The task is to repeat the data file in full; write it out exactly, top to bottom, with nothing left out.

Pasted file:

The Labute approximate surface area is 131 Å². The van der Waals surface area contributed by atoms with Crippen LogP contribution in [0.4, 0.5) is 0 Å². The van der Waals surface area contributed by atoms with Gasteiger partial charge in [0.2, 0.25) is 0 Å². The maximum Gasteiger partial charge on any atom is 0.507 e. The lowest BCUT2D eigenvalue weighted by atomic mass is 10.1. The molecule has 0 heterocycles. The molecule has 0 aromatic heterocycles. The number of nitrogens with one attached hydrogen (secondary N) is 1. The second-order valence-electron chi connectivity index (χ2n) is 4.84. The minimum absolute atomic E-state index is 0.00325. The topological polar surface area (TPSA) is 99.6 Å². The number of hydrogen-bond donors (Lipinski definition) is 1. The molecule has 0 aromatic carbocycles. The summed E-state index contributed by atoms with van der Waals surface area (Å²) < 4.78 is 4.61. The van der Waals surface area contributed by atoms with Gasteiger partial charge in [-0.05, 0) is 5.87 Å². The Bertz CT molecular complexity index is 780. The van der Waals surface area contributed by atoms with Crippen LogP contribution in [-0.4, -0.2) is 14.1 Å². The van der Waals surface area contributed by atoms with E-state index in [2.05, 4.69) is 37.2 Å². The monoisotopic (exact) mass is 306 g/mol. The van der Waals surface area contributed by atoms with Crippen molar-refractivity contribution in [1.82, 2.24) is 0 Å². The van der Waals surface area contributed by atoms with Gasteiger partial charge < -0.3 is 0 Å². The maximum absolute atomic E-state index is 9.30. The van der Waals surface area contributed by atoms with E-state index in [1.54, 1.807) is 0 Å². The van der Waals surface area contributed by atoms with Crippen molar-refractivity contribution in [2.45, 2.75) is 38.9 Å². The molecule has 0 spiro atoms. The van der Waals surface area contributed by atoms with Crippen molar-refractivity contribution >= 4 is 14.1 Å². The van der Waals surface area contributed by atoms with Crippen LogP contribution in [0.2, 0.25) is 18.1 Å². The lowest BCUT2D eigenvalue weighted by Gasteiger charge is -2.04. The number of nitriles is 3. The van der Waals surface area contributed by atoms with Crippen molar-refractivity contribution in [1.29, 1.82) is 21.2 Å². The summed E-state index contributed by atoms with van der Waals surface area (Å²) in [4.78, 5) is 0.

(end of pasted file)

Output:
The Labute approximate surface area is 131 Å². The van der Waals surface area contributed by atoms with Crippen LogP contribution in [0.4, 0.5) is 0 Å². The van der Waals surface area contributed by atoms with Gasteiger partial charge in [0.2, 0.25) is 0 Å². The maximum Gasteiger partial charge on any atom is 0.507 e. The lowest BCUT2D eigenvalue weighted by atomic mass is 10.1. The molecule has 0 heterocycles. The molecule has 0 aromatic heterocycles. The number of nitrogens with one attached hydrogen (secondary N) is 1. The second-order valence-electron chi connectivity index (χ2n) is 4.84. The minimum absolute atomic E-state index is 0.00325. The topological polar surface area (TPSA) is 99.6 Å². The number of hydrogen-bond donors (Lipinski definition) is 1. The molecule has 0 aromatic carbocycles. The summed E-state index contributed by atoms with van der Waals surface area (Å²) < 4.78 is 4.61. The van der Waals surface area contributed by atoms with Gasteiger partial charge in [-0.05, 0) is 5.87 Å². The Bertz CT molecular complexity index is 780. The van der Waals surface area contributed by atoms with Crippen LogP contribution in [-0.4, -0.2) is 14.1 Å². The van der Waals surface area contributed by atoms with E-state index in [2.05, 4.69) is 37.2 Å². The monoisotopic (exact) mass is 306 g/mol. The van der Waals surface area contributed by atoms with Crippen molar-refractivity contribution in [1.82, 2.24) is 0 Å². The van der Waals surface area contributed by atoms with Gasteiger partial charge < -0.3 is 0 Å². The maximum absolute atomic E-state index is 9.30. The van der Waals surface area contributed by atoms with E-state index in [1.54, 1.807) is 0 Å². The van der Waals surface area contributed by atoms with Crippen molar-refractivity contribution in [2.45, 2.75) is 38.9 Å². The molecule has 0 spiro atoms. The van der Waals surface area contributed by atoms with Crippen molar-refractivity contribution >= 4 is 14.1 Å². The van der Waals surface area contributed by atoms with Crippen LogP contribution in [0.2, 0.25) is 18.1 Å². The lowest BCUT2D eigenvalue weighted by Gasteiger charge is -2.04. The number of nitriles is 3. The van der Waals surface area contributed by atoms with Crippen molar-refractivity contribution in [1.29, 1.82) is 21.2 Å². The summed E-state index contributed by atoms with van der Waals surface area (Å²) in [4.78, 5) is 0.